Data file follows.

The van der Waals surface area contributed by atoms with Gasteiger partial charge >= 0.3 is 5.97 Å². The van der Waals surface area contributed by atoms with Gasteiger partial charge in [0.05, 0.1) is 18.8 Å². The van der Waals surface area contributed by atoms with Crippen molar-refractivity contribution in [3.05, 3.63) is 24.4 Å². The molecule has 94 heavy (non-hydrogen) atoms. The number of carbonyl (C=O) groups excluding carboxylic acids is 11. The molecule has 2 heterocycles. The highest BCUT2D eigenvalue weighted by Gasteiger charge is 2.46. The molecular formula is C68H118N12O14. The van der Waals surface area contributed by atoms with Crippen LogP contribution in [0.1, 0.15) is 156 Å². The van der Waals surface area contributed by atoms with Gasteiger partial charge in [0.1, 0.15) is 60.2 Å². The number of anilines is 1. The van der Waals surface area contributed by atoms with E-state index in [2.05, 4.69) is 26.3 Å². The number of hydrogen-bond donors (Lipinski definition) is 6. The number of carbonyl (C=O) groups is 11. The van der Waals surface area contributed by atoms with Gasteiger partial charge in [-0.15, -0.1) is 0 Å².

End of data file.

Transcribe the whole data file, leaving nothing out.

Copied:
The van der Waals surface area contributed by atoms with Gasteiger partial charge >= 0.3 is 5.97 Å². The van der Waals surface area contributed by atoms with Gasteiger partial charge in [0.05, 0.1) is 18.8 Å². The van der Waals surface area contributed by atoms with Crippen molar-refractivity contribution in [3.05, 3.63) is 24.4 Å². The molecule has 94 heavy (non-hydrogen) atoms. The number of carbonyl (C=O) groups excluding carboxylic acids is 11. The molecule has 2 heterocycles. The highest BCUT2D eigenvalue weighted by Gasteiger charge is 2.46. The molecular formula is C68H118N12O14. The van der Waals surface area contributed by atoms with Crippen LogP contribution in [0.1, 0.15) is 156 Å². The van der Waals surface area contributed by atoms with Gasteiger partial charge in [0.1, 0.15) is 60.2 Å². The number of anilines is 1. The van der Waals surface area contributed by atoms with E-state index in [2.05, 4.69) is 26.3 Å². The number of hydrogen-bond donors (Lipinski definition) is 6. The number of carbonyl (C=O) groups is 11. The van der Waals surface area contributed by atoms with Gasteiger partial charge in [-0.15, -0.1) is 0 Å².